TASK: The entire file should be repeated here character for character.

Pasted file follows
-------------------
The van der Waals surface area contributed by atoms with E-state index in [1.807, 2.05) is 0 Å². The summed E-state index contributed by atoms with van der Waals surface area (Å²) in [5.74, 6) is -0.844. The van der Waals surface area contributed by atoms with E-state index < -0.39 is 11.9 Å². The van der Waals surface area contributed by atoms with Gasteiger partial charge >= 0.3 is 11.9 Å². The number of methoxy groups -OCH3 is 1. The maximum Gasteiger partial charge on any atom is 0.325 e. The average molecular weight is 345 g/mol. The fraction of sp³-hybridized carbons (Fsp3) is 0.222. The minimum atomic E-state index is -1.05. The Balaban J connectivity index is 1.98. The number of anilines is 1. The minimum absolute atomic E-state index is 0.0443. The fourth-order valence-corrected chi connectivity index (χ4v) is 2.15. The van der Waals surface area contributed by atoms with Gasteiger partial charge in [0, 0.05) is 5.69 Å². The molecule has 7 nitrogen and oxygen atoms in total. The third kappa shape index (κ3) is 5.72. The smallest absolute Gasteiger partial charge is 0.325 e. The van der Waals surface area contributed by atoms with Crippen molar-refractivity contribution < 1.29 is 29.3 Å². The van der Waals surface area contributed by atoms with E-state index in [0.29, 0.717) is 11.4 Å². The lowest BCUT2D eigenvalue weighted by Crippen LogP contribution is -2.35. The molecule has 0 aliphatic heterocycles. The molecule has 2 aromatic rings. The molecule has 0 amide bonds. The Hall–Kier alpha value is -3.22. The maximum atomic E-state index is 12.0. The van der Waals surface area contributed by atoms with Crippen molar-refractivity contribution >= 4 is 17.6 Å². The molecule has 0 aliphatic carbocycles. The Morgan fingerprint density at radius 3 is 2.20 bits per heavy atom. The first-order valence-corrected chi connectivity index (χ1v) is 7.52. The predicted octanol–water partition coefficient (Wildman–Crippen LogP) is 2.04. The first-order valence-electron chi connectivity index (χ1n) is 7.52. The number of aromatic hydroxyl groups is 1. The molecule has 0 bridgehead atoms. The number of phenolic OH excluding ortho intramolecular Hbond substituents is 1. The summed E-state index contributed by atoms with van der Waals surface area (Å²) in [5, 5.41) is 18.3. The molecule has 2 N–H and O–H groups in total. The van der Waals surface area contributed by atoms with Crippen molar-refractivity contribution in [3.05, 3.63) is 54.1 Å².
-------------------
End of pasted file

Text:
The van der Waals surface area contributed by atoms with E-state index in [1.807, 2.05) is 0 Å². The summed E-state index contributed by atoms with van der Waals surface area (Å²) in [5.74, 6) is -0.844. The van der Waals surface area contributed by atoms with E-state index < -0.39 is 11.9 Å². The van der Waals surface area contributed by atoms with Gasteiger partial charge >= 0.3 is 11.9 Å². The number of methoxy groups -OCH3 is 1. The maximum Gasteiger partial charge on any atom is 0.325 e. The average molecular weight is 345 g/mol. The fraction of sp³-hybridized carbons (Fsp3) is 0.222. The minimum atomic E-state index is -1.05. The Balaban J connectivity index is 1.98. The number of anilines is 1. The minimum absolute atomic E-state index is 0.0443. The fourth-order valence-corrected chi connectivity index (χ4v) is 2.15. The van der Waals surface area contributed by atoms with Gasteiger partial charge in [0, 0.05) is 5.69 Å². The molecule has 7 nitrogen and oxygen atoms in total. The third kappa shape index (κ3) is 5.72. The smallest absolute Gasteiger partial charge is 0.325 e. The van der Waals surface area contributed by atoms with Crippen molar-refractivity contribution < 1.29 is 29.3 Å². The van der Waals surface area contributed by atoms with E-state index in [0.29, 0.717) is 11.4 Å². The lowest BCUT2D eigenvalue weighted by Crippen LogP contribution is -2.35. The molecule has 0 aliphatic heterocycles. The molecule has 2 aromatic rings. The molecule has 0 amide bonds. The Hall–Kier alpha value is -3.22. The maximum atomic E-state index is 12.0. The van der Waals surface area contributed by atoms with Crippen molar-refractivity contribution >= 4 is 17.6 Å². The molecule has 0 aliphatic carbocycles. The Morgan fingerprint density at radius 3 is 2.20 bits per heavy atom. The first-order valence-corrected chi connectivity index (χ1v) is 7.52. The predicted octanol–water partition coefficient (Wildman–Crippen LogP) is 2.04. The first-order valence-electron chi connectivity index (χ1n) is 7.52. The number of aromatic hydroxyl groups is 1. The molecule has 0 bridgehead atoms. The number of phenolic OH excluding ortho intramolecular Hbond substituents is 1. The summed E-state index contributed by atoms with van der Waals surface area (Å²) in [5, 5.41) is 18.3. The molecule has 2 N–H and O–H groups in total. The van der Waals surface area contributed by atoms with Crippen molar-refractivity contribution in [3.05, 3.63) is 54.1 Å².